Prevalence of physical activity and inactivity among Saudis aged 30-70 years. A population-based cross-sectional study.
ABSTRACT To assess physical activity levels among Saudi adults, and to examine the relationships of physical activity with body mass index (BMI), waist circumference (WC) and obesity prevalence.
Data taken from the Coronary Artery Disease in Saudis Study which is a National Epidemiological Health Survey carried out between 1995 and 2000. Participants included 17395 Saudi males and females aged 30-70 years, selected randomly using a multistage stratified cluster sampling technique. Leisure-type and sport-related physical activities including walking were assessed using an interviewed-administered questionnaire. The activities were classified into five intensity categories and assigned metabolic equivalents (MET) according to the compendium of physical activity. Based on the intensity, duration and frequency of physical activity, subjects were classified into active or inactive category.
Inactivity prevalence (96.1%) was very high. There were significantly (p<0.001)) more inactive females (98.1%) than males (93.9%). Inactivity prevalence increases with increasing age category, especially in males, and decreases with increasing education levels. Inactivity was the highest in the central region (97.3%; 95% CI = 96.8-97.8%) and the lowest in the southern region of Saudi Arabia (94.0%; 95% CI = 93.2-94.8%). Further, active individuals exhibited lower values of BMI and WC.
These findings reveal the sedentary nature of Saudi population. The overwhelming majority of men and women did not reach the recommended physical activity levels necessary for promoting health and preventing diseases. The high prevalence of inactivity among Saudis represents a major public health concern.
SourceAvailable from: Rose RichardsChronicity, Care and Complexity: Interdisciplinary Perspectives, 1st edited by Rose Richards, Jennifer Creek, 01/2013: chapter “You look very well for a transplant”: Finding a space for one’s narrative in chronic kidney disease through autoethnography: pages 109-124; Inter-Disciplinary Press.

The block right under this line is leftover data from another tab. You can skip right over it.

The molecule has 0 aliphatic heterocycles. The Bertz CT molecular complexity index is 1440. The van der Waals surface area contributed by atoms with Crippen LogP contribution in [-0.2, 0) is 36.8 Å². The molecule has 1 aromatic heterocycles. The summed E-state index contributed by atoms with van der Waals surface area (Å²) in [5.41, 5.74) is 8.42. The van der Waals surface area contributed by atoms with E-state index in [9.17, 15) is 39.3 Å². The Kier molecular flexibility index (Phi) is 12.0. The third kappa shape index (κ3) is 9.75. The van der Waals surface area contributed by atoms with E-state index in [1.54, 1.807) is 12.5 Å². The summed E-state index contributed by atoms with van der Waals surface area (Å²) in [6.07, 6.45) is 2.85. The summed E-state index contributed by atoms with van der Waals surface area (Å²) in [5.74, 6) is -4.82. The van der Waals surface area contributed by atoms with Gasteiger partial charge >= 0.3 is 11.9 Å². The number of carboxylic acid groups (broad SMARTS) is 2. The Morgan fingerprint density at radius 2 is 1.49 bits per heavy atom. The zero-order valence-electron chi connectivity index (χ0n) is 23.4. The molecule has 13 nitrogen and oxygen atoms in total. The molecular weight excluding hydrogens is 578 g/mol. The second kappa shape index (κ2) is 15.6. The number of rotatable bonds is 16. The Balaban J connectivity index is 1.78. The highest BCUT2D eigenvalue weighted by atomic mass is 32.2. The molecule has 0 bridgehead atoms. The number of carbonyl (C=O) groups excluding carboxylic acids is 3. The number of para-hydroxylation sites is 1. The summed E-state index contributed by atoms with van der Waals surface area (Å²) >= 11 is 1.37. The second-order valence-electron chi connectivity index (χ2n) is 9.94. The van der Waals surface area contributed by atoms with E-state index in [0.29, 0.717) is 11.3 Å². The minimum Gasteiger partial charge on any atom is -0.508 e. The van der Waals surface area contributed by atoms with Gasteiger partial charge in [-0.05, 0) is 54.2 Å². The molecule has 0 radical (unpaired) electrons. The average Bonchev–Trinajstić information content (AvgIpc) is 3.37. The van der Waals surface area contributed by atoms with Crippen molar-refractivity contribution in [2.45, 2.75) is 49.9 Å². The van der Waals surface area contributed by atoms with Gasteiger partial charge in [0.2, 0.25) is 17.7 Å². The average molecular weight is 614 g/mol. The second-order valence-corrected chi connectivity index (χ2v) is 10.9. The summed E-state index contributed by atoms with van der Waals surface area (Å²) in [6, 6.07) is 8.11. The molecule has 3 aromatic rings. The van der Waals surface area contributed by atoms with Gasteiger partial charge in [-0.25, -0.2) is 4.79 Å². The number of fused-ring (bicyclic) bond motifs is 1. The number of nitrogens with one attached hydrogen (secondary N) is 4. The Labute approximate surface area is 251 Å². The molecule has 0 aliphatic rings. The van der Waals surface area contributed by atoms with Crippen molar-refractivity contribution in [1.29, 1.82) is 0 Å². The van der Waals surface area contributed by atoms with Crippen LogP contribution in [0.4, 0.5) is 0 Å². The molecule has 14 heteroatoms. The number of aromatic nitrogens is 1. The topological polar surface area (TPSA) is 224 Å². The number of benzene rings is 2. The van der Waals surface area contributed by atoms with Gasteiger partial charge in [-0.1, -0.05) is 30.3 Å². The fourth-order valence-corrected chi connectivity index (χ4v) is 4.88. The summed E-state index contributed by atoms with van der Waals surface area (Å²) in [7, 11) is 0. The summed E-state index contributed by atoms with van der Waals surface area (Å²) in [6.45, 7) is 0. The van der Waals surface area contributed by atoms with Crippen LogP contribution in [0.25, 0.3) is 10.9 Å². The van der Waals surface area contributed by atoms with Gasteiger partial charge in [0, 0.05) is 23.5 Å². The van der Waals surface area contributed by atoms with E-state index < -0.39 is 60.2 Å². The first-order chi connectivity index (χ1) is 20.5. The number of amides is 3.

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ABSTRACT: Large scale studies in Europeans have clearly identified common polymorphism affecting BMI and obesity. We undertook a genotype study to examine the impact of variants, known to influence obesity, in a sample from the Saudi Arabian population, notable for its profound combination of low mean physical activity indices and high energy intake. Anthropometry measures and genotypes were obtained for 367 Saudis, taken from King Saud University and Biomarker Screening Project in Riyadh (Riyadh Cohort). We observed large effect sizes with obesity for rs10767664 (BDNF) (OR = 1.923, P = 0.00072) and rs3751812 (FTO) (OR = 1.523, P = 0.016) in our sample and, using weighted genetic risk scores, we found strong evidence of a cumulative effect using 11 SNPs taken predominantly from loci principally affecting appetite (OR = 2.57, P = 0.00092). We used conditional analyses to discern which of our three highly correlated FTO SNPs were responsible for the observed signal, although we were unable to determine with confidence which best marked the causal site. Our analysis indicates that markers located in loci known to influence fat mass through increased appetite affect obesity in Saudi Arabians to an extent possibly greater than in Europeans. Larger scale studies will be necessary to obtain a precise comparison.Disease markers 01/2014; 2014:758232. DOI:10.1155/2014/758232 · 2.17 Impact Factor
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ABSTRACT: The Kingdom of Saudi Arabia is experiencing a dramatic increase in physical inactivity, with women having higher levels of inactivity than men among all age groups. It is assumed that factors such as dress codes, restrictions on going outdoors, and conservative norms are the main reasons for women's low physical activity. Our aim was to explore the different parameters related to physical activity, including self-efficacy, as well as the perceived barriers to and benefits of physical activity in young Saudi females. Ninety-four first-year female Saudi university students in Riyadh, Kingdom of Saudi Arabia, participated in the present study in 2014. The students were from eight bachelor's programs in health and well-being, and each completed a questionnaire with questions divided into five parts as follows: 1) socioeconomic status, 2) physical activity, 3) self-efficacy 4) social factors, and 5) barriers and facilitators related to physical activity. The students exercised at home and alone, and there was low self-efficacy for physical activity (mean score =42±14). Among social factors, attending university was the only factor that hindered physical activity (32%). Physical activity was positively perceived overall (mean score =131±10). Students showed awareness of the benefits of physical activity for health and well-being. The most important barrier was the lack of designated areas available for physical activity. Students disagreed that family or the Islamic community were barriers to physical activity. The lack of facilities and lack of encouragement from the university, but not a lack of knowledge (a high level of knowledge is to be expected given their health and well-being studies backgrounds) and/or restrictions from families and society, seem to hinder female students' physical activity, at least young Saudi students.International Journal of Women's Health 01/2015; 7:279. DOI:10.2147/IJWH.S80680